I’m a big fan of Robert Carsen. His Orfeo ed Euridice was one of the highlights of last year’s COC season and his Iphigénie en Tauride promises to be one of the events of the upcoming season. So, as you can imagine, I had high expectations for the DVD of his 2002 Paris production of Dvořák’s Rusalka with Renée Fleming in the title role. I wasn’t disappointed. The production is pure magic. It’s almost a mathematician’s production. In Act 1 he gives us symmetry in the horizontal plane. There’s a bedroom reflected horizontally floating above the water sprites’ abode which resolves itself into the bedroom that is the setting for Rusalka’s initial encounter with the prince. In Act 2 we get the same bedroom but in a left right symmetry and the movements of the characters are also mirrored with non singing actors mirroring the singers. The symmetry continues with Rusalka balanced against the foreign princess. It’s very cool. I’m guessing that Carsen is suggesting the distance between the world of the sprites and the human world diminishing then opening up again. In Act 3 we get geometrical chaos as Ježibaba’s hut is presented at crazy angles poised above the stage and all sorts of dissolution goes on before we again get the symmetrical bedroom in which the final tragedy plays out. The general concept is supported by a superb lighting plot (Carsen and Peter van Praet) that brilliantly brings out the moods of the different scenes. And there’s no clutter. Scene follows scene pretty much seamlessly. It’s terrific stagecraft.
Musically too this performance is absolutely top drawer. It’s an interesting score. It’s inventive and melodic but mostly it kind of flows; sort of like Tristan without the bombast (and arguably with much less drama). It suits Fleming extremely well. Where she has to push out vast amounts of beautiful tone including effortlessly floated high notes she does. One would expect no less from her. But she also finds some edge and drama when it’s needed which I don’t really think of as her strong suit. She’s very well supported. I particularly liked Larissa Diadkova’s Ježibaba. She’s got a beautiful dark, Slavic contralto and she acted really well. Her’s was a Ježibaba who knows what’s up and is somewhat above it; facilitating the action while clearly contemptuous of the follies of humans and Rusalka. She is particularly delicious in Act 3 with her advances/menaces to the kitchen boy. Franz Hawlata is the water gnome. It’s a role he’s played many times and I liked his solid Wagnerian baritone. The late Sergei Larin plays the prince. He’s got a solid spinto tenor and, unsurprisingly, sounds appropriately Slavic. Eva Urbanova sings the foreign princess and I liked her rather acid tone and spiteful attack; entirely appropriate as a foil for Fleming’s Rusalka. The sound from the Orchestra is very lovely. It’s the Orchestra of the Opéra National de Paris and James Conlon conducts.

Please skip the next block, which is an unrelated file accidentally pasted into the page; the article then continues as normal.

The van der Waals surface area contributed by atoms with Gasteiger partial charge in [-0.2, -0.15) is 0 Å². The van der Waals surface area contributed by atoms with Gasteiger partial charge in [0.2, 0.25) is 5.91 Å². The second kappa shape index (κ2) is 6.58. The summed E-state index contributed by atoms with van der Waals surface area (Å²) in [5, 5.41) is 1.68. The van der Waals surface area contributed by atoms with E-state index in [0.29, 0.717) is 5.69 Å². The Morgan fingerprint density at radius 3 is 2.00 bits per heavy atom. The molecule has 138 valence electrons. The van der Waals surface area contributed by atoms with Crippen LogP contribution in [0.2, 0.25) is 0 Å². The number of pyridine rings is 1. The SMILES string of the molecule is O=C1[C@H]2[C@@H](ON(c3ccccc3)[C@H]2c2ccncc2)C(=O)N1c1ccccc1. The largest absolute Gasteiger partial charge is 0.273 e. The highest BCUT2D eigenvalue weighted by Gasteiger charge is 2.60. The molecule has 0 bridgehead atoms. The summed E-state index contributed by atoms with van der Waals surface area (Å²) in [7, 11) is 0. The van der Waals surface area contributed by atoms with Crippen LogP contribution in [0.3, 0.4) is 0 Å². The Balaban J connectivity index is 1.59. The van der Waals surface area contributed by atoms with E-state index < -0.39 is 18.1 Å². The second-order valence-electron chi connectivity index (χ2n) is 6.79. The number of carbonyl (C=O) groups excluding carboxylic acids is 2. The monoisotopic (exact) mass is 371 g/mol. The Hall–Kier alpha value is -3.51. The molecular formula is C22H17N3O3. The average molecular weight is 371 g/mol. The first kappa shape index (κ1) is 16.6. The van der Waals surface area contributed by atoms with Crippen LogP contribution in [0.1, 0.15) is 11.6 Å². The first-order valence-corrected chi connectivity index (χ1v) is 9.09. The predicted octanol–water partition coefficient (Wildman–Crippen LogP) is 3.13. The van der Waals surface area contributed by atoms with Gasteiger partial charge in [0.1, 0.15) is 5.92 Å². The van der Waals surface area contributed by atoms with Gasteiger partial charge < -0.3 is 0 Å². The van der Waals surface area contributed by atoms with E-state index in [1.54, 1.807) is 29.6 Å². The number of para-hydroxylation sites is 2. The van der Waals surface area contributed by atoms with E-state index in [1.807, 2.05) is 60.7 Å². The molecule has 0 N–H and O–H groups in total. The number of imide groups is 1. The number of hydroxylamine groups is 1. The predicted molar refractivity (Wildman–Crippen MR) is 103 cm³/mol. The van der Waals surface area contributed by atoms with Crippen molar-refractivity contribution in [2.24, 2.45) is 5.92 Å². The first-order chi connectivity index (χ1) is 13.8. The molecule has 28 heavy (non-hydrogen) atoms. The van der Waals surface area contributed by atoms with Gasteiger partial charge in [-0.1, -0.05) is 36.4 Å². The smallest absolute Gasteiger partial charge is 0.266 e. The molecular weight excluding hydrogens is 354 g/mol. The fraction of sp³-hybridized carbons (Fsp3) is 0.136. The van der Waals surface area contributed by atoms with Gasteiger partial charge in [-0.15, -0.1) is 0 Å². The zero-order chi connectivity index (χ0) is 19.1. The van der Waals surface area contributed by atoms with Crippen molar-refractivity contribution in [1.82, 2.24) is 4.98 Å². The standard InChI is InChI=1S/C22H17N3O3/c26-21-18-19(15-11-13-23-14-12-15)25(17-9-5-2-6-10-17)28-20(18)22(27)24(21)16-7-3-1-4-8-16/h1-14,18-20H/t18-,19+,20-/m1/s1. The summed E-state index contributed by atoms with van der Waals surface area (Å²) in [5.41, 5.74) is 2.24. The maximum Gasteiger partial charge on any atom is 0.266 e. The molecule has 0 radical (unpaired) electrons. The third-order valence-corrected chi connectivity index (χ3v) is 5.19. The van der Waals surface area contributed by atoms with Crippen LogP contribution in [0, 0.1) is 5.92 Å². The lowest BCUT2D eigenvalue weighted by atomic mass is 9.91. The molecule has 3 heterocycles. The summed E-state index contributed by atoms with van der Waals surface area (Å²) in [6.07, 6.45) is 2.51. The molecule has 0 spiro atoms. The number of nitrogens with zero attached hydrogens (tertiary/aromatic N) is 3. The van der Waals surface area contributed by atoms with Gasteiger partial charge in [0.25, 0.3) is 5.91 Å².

Direction for DVD is by François Roussillon and he does OK. He stays back enough to allow us to see what Carsen is up to but does use mid range and close ups reasonably effectively. The stage seems very large (it’s the Paris Bastille theatre) and at times the singers seem almost lost on the huge set so I would probably have had the opera glasses out a good deal of the time anyway. It’s a 2 DVD set with a very good 16:9 picture but no extras (an interview with Carsen would have been very handy). Sound options are LPCM stereo, Dolby 5.0 and DTS 5.0. The DTS track sounded really good. It’s sung in Czech so you might want the English, French, German, Italian or Spanish subtitles! This is definitely a highly recommendable DVD set.